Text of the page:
HORU February 4, 2016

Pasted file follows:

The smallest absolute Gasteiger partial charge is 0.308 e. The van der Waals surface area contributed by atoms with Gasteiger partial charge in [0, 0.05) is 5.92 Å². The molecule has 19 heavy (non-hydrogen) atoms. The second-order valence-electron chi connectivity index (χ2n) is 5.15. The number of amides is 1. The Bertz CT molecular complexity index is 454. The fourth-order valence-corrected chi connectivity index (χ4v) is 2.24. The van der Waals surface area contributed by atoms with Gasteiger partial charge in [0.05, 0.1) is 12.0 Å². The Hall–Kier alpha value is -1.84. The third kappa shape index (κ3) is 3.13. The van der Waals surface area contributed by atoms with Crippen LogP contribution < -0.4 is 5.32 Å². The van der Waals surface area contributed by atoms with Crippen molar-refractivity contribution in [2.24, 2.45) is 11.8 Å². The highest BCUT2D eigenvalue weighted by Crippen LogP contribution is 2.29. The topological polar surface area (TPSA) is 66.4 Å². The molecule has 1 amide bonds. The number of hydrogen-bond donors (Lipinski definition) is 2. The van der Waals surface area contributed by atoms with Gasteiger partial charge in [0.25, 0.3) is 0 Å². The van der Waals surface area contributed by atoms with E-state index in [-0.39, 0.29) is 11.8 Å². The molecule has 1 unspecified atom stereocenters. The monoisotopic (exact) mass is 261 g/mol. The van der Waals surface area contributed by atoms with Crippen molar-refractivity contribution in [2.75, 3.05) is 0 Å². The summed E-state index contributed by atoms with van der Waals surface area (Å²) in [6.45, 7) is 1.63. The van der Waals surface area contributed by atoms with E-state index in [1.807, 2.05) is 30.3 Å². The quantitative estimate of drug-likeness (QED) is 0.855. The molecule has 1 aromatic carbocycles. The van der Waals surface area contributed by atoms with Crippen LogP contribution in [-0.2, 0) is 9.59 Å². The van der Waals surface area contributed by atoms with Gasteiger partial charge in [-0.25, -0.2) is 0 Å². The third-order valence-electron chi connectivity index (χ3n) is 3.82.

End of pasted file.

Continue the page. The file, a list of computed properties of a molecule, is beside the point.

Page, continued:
"From a very young age, I've always been interested in flashy and colorful, or sometimes traditionally more effeminate or androgynous things. When I saw pictures of men not necessarily distinctly crossdressing but mixing elements, and women wearing elements of men's fashion, that never came off to me as rebellious. It just looked like the truth. When I looked at it, I had this very defined, unquestionable sense that what was atypical was somehow more logical. And that arose in unison with a color and shape sensibility that was kind of my own. It wasn't really a response to fashion, or to other people, or to trends, or to anything. I can't lie and say I'm not heavily inspired by early surrealism as well as dandyism of the late 1800's. But there are a lot of people who think that style and art has to be more of a combination of things and that there's no getting better at anything without critique from as many people as possible. For me, I honestly feel devalued if I receive too much critique from other people. And a lot of people say, 'I get better at everything when I'm critiqued. I need somebody to tell me what I'm doing right, and what I'm doing wrong.' But in that case, you forget that you're capable of doing anything yourself when your style and technique is chalked up to what a bunch of other people told you to do. I feel like that's kind of the antithesis of self-love; getting everything you love about yourself from somebody else. So I try to make my clothing as little of a response and as much of a singularity as possible. And I like to try to keep it that way."

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